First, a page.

Insights |Bounce Back Loans

16th February 2023

The state of director disqualifications and misconduct

Operating a business is not always smooth sailing, you’re likely to experience some turbulence along the way, although it’s crucial to seek support from the right professional as and when you feel that you can benefit from specialist advice and guidance.

Guest author Paul Williamson of Selling My Business – a renowned business sale specialist – explains why, when you’re caught between right and wrong, it’s always best to return to the question: what’s the best decision for creditors?

What is director disqualification?

A director that is disqualified is effectively banned from acting as a company director for up to fifteen years. A disqualification order is issued by the court, and anyone can report a company director for unfit conduct and failing to fulfil their legal responsibilities. Director disqualification aims to deter company directors from taking advantage of the benefits that limited liability presents.

When is a director deemed unfit?

A director is deemed unfit if they trade while insolvent, intentionally defraud company creditors or commit any of the following offences:

  • Continue trading while aware that the business is insolvent and, therefore, unable to pay its debts.
  • Fail to pay taxes, prepare accounting records, and submit accounts and records to Companies House as is their directorial duty.
  • Use company funds for a personal benefit.
  • Commit fraudulent behaviour that deprives creditors of assets.

How can a director be disqualified?

The Company Directors Disqualification Act 1986 establishes the circumstances under which a company director can be banned from performing their duties. This may likely be the result of an Insolvency Service investigation that is conducted when a company goes into liquidation or administration. If the business does not undergo an insolvency procedure, the director can still be reported as unfit to the Insolvency Service.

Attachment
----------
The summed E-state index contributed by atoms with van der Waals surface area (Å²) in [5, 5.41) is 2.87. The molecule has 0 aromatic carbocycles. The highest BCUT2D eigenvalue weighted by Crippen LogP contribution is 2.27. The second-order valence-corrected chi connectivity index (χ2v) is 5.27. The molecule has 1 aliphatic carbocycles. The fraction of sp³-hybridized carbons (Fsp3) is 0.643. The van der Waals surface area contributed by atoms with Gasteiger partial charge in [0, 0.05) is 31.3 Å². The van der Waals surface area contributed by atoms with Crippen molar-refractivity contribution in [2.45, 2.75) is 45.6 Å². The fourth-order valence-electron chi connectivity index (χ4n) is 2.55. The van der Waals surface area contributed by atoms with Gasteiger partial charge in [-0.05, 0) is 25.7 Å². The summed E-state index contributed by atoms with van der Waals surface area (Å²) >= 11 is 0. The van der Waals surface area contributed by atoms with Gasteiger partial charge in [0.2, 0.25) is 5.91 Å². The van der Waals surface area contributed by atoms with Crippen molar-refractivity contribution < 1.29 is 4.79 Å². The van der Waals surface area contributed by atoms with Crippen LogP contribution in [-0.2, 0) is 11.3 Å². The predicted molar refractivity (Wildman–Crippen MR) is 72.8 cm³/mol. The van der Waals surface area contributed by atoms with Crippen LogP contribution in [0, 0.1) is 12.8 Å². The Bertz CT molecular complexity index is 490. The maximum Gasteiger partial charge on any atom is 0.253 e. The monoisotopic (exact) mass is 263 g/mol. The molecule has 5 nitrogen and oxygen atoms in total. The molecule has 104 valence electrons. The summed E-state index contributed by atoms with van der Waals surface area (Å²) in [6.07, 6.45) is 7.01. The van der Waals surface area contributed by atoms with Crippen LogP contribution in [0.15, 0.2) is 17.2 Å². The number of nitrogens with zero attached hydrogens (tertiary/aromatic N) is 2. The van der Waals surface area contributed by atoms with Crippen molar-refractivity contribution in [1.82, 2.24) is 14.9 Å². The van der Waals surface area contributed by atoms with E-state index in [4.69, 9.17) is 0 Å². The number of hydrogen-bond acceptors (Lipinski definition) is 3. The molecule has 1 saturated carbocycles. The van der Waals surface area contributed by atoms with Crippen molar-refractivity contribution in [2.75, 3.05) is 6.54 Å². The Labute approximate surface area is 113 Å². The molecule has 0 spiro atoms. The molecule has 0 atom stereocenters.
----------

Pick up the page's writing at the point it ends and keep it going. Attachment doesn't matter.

If a company director wishes to voluntarily disqualify themselves as a director to avoid court proceedings and to put the matter behind them, they may wish to give a disqualification undertaking. The Disqualification Undertaking procedure was introduced as a result of the Insolvency Act 2000 to give company directors the ability to issue voluntary disqualification and swiftly end enquiries, subject to agreement from the Insolvency Service.

What are the implications of director disqualification?

If you’re disqualified as a company director, you are unable to act as the director of a company or participate in the forming, marketing, or operating of a company without permission from the court.

If the director fails to comply, here are the repercussions:

  • Disqualified director may be fined.
  • Disqualified director may be imprisoned for up to two years.
  • Disqualified director may be held personally liable for company debts.

The consequences of director disqualification are serious as they can stop you from operating a company or acting in any capacity to manage a business.

What is the current state of director disqualifications?

According to the Insolvency Service, during 2021/22, 802 directors were disqualified under the Company Directors Disqualification Act 1986 as a result of their work. The number of director disqualifications in 2021/22 and 2020/21 was lower than in financial years between 2013/14 and 2019/20 – before the coronavirus pandemic. This coincided with a historically low number of company insolvencies as a result of the pandemic, during which there was a moratorium on winding up petitions.

The increase in company insolvencies has not yet resulted in a surge in director disqualifications due to the time gap between insolvencies and investigation proceedings. The average length of director disqualifications has been between five years and five months, and six years in each of the past ten financial years.

For director disqualification outcomes in 2021/22, the most common allegation made was ‘Unfair treatment of the Crown’ (meaning HMRC), which was an allegation in 297 cases, accounting for 37% of all allegations. The second most common was the 141 allegations (17%) relating to Covid-19 financial support scheme abuse, such as the Bounce Back Loan Scheme. Covid-19 support schemes were provided to help deliver an economic benefit, although a small number of company directors used funds for their personal benefit.

If as a director you are suspected of misconduct, you could be investigated by the Insolvency Service which is part and parcel of entering company administration or liquidation. If deemed unfit as a director, you’re no longer able to run a company which can be detrimental if you have career plans that involve managing your own business.

Insolvency and debt investigations

Seeing the whole picture in insolvency and debt cases is key to maximising returns to creditors. For more information on how ESA Risk can help to identify hidden assets or locate targets who have gone to ground, contact Mike Wright, Investigations and Risk Management Consultant, at, on +44 (0)843 515 8686 or via our contact form.

You can also learn more from our Insolvency & Debt Investigations brochure:



This article was written by guest author Paul Williamson of Selling My Business.

Insolvency & Debt Investigations

Seeing the whole picture in insolvency and debt cases is key to maximising returns to creditors.

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